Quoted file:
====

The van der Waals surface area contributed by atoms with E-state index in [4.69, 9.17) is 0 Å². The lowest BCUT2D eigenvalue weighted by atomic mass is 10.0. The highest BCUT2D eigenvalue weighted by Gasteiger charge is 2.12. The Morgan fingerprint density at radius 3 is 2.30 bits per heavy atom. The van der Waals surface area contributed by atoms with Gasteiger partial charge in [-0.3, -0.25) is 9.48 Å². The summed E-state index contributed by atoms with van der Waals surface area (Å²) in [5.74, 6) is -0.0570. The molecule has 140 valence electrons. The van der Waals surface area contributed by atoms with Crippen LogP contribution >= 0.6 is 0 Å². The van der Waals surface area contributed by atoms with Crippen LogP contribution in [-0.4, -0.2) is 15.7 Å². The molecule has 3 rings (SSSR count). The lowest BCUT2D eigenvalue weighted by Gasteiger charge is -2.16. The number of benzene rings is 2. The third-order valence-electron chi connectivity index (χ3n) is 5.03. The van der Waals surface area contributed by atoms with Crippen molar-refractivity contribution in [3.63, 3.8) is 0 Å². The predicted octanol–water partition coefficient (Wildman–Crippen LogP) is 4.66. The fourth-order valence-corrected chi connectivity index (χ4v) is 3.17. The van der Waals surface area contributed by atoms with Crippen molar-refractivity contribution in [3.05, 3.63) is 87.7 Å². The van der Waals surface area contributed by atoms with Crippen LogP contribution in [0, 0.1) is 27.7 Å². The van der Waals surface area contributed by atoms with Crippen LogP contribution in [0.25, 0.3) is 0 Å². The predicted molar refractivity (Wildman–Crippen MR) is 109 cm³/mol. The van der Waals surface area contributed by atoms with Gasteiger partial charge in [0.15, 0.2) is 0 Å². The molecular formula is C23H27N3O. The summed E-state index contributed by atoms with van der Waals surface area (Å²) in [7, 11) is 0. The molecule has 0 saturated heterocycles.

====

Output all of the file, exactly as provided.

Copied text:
The van der Waals surface area contributed by atoms with E-state index in [4.69, 9.17) is 0 Å². The lowest BCUT2D eigenvalue weighted by atomic mass is 10.0. The highest BCUT2D eigenvalue weighted by Gasteiger charge is 2.12. The Morgan fingerprint density at radius 3 is 2.30 bits per heavy atom. The van der Waals surface area contributed by atoms with Gasteiger partial charge in [-0.3, -0.25) is 9.48 Å². The summed E-state index contributed by atoms with van der Waals surface area (Å²) in [5.74, 6) is -0.0570. The molecule has 140 valence electrons. The van der Waals surface area contributed by atoms with Crippen LogP contribution >= 0.6 is 0 Å². The van der Waals surface area contributed by atoms with Crippen LogP contribution in [-0.4, -0.2) is 15.7 Å². The molecule has 3 rings (SSSR count). The lowest BCUT2D eigenvalue weighted by Gasteiger charge is -2.16. The number of benzene rings is 2. The third-order valence-electron chi connectivity index (χ3n) is 5.03. The van der Waals surface area contributed by atoms with Crippen molar-refractivity contribution in [3.63, 3.8) is 0 Å². The predicted octanol–water partition coefficient (Wildman–Crippen LogP) is 4.66. The fourth-order valence-corrected chi connectivity index (χ4v) is 3.17. The van der Waals surface area contributed by atoms with Crippen molar-refractivity contribution in [3.05, 3.63) is 87.7 Å². The van der Waals surface area contributed by atoms with Crippen LogP contribution in [0, 0.1) is 27.7 Å². The van der Waals surface area contributed by atoms with Crippen LogP contribution in [0.25, 0.3) is 0 Å². The predicted molar refractivity (Wildman–Crippen MR) is 109 cm³/mol. The van der Waals surface area contributed by atoms with Gasteiger partial charge in [0.15, 0.2) is 0 Å². The molecular formula is C23H27N3O. The summed E-state index contributed by atoms with van der Waals surface area (Å²) in [7, 11) is 0. The molecule has 0 saturated heterocycles.